RARE Daily

Finding my Male Role Model Within

October 12, 2020

My mother and I had certain physical characteristics that we just accepted. We both had big heads, suffered from epilepsy, and my mother had episodes of strained breathing that was not looked into until later in her life.

In 1991, my adoptive father left our home. When he did, I lost my younger self and the hopes and dreams that most young people have. I became a recluse, except for the strong relationship that I had with my mother. We shared a lot of things and enjoyed visiting historical buildings and gardens, going to concerts, and visiting coffee shops. Eventually I got married and had a child.

In 2015, the last year of my mother’s life, she gave me a letter and told me I needed to give it to doctors should I want to be tested for the same rare disease that she had found she had.  

The disease my mother was diagnosed with was called Cowden syndrome, which comes under the umbrella of PTEN hamartoma tumor syndrome, a spectrum of conditions that are characterized by multiple hamartomas, and increased risk of getting certain cancers, developmental disorders, and autism.

When she died, I started going to a bereavement support group to deal with her loss. I was the youngest person to attend the group, which was mainly older women who had lost their spouses. For the first few sessions, I looked out the window at the ocean wishing it would somehow take me away from this room and this place. I was not ready to accept things. I did not want to be in a room of people with whom I would never associate. However, as time went on, I began to feel differently about the support group.

I continued to go and began to realize how amazing it was that all these people from different backgrounds with different lives had come together for the same reason— the loss of someone special. I started to embrace this and over time I was getting more support from the regular attendees rather than the counsellors.

After getting past the initial stages of bereavement, I went to doctors to get tested for PTEN in 2017. I had the same condition as my mother.

Having a rare disease diagnosis changes your life and the seeds of my advocacy were sown by attending the bereavement group. Being diagnosed with a rare disease has made me become more focused as a father and husband. I remember one rare disease advocate said being diagnosed with a rare disease is character building, which I consider to be true.

Not long after I was diagnosed, I learned of an international clinical trial for the PTEN community. I applied to the trial and was accepted. For the first time in my life, I was going to North America. There I met with families from another country who shared the same rare disease that I had, an aspect to to build on from of this rare experience. It was like having a rare disease family.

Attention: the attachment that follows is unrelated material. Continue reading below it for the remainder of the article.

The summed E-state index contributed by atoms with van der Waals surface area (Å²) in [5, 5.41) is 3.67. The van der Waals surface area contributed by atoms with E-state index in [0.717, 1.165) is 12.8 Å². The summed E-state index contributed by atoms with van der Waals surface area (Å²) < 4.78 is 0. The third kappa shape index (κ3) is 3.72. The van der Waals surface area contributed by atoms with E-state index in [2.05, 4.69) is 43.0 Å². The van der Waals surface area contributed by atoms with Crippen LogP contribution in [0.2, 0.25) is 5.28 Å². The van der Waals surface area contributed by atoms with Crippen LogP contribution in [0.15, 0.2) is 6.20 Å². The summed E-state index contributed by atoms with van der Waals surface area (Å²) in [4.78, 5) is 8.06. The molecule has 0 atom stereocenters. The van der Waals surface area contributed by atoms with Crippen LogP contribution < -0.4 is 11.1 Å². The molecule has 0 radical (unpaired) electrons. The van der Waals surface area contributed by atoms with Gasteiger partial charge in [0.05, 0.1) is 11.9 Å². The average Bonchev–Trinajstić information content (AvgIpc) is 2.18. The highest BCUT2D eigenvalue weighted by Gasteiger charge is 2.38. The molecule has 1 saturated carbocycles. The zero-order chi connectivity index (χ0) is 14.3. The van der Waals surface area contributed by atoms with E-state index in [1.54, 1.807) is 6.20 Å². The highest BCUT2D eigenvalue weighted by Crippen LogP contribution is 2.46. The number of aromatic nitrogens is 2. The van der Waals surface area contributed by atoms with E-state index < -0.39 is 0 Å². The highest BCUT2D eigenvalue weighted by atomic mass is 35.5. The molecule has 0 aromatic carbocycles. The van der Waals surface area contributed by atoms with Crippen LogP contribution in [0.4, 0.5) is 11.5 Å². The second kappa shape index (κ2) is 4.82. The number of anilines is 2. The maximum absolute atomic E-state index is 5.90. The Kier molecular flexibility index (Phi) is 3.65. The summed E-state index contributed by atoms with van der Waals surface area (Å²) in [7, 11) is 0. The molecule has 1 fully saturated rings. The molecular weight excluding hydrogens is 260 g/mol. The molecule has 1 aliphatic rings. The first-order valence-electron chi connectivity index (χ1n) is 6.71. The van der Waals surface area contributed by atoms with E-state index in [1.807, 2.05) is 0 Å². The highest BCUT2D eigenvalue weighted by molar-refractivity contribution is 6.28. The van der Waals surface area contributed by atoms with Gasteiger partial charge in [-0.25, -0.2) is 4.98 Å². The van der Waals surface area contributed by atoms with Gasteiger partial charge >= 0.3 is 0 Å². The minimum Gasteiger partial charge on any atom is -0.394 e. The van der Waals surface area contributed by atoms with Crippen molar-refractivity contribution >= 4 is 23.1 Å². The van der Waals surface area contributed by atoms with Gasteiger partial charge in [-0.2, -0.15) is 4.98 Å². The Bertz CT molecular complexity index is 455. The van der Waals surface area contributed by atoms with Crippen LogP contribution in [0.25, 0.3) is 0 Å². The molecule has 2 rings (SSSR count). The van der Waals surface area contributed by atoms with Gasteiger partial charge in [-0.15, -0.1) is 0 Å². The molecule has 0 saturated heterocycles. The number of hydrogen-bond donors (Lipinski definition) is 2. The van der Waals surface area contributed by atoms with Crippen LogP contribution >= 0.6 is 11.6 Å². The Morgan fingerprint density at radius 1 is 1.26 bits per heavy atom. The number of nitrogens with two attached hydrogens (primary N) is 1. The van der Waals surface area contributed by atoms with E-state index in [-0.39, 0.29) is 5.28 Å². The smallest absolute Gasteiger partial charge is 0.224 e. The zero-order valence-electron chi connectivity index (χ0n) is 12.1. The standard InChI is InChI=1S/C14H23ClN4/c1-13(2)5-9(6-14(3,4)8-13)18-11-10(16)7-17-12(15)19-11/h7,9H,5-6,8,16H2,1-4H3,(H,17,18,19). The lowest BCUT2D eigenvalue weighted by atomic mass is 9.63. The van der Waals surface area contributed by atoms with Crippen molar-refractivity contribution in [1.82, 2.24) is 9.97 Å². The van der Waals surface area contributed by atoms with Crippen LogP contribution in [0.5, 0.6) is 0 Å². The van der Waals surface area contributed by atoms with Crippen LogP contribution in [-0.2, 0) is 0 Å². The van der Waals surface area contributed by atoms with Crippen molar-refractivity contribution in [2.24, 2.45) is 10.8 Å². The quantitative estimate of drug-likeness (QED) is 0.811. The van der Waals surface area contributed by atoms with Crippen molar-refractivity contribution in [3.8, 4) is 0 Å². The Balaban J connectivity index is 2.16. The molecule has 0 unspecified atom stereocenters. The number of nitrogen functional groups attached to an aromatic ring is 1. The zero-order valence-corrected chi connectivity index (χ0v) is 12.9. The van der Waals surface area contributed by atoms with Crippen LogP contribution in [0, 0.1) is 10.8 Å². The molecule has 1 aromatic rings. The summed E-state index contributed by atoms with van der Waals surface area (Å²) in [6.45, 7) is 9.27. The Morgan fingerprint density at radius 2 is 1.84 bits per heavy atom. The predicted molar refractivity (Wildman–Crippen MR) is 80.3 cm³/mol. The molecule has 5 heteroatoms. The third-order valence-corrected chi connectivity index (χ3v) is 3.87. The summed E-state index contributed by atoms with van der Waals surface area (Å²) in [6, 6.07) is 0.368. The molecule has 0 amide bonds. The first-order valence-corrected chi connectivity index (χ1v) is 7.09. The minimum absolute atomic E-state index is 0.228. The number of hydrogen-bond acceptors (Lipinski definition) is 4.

I was moving forward with my bereavement and connecting with fellow rare disease people who understood my situation. They provided me with support, and I was happy to listen to them. Through these connections, I started to branch out of my own community and began to see similarities with other people with rare diseases.

One of the things I have found in common among men with rare diseases is the mental health issues they face. There are a lot of great female advocates, but I have not met many male advocates. I found this concerning because I knew quite a few men who were suffering with both mental and physical health problems. Through the help of a friend and fellow rare disease advocate, I have been able to connect to other men with rare diseases. We share similar health experiences and are starting to build a support group to give men with rare diseases a voice.

Men are expected to be rocks. They are viewed as providers and leaders and are taught that they cannot appear vulnerable. There is still a social stigma around the world with mental health and such problems are viewed in a negative light. Before my diagnosis, I had never had a voice and only now have I found one. I hope by speaking out, I will inspire other men with rare diseases to do the same and get the support they need.

I lost my mother before her time and miss sharing experiences with her. She did not get to see my daughter at 14. She is there for us in spirit, I suppose, but sometimes that is not enough. I had searched for my father with the help of my wife’s cousin, who has a passion for ancestry. She found out that he died of a heart attack at the age of 42.

My hopes for reuniting with him quickly ended and I mourned for a father figure that I never had. In time I came to terms with this and realized that I had to serve as my own male role model. Setting up the male support group has been a way for me to be the kind of man that I felt was lacking in my life. I hope to provide support to other men with rare diseases going through similar experiences.

Stay Connected

Sign up for updates straight to your inbox.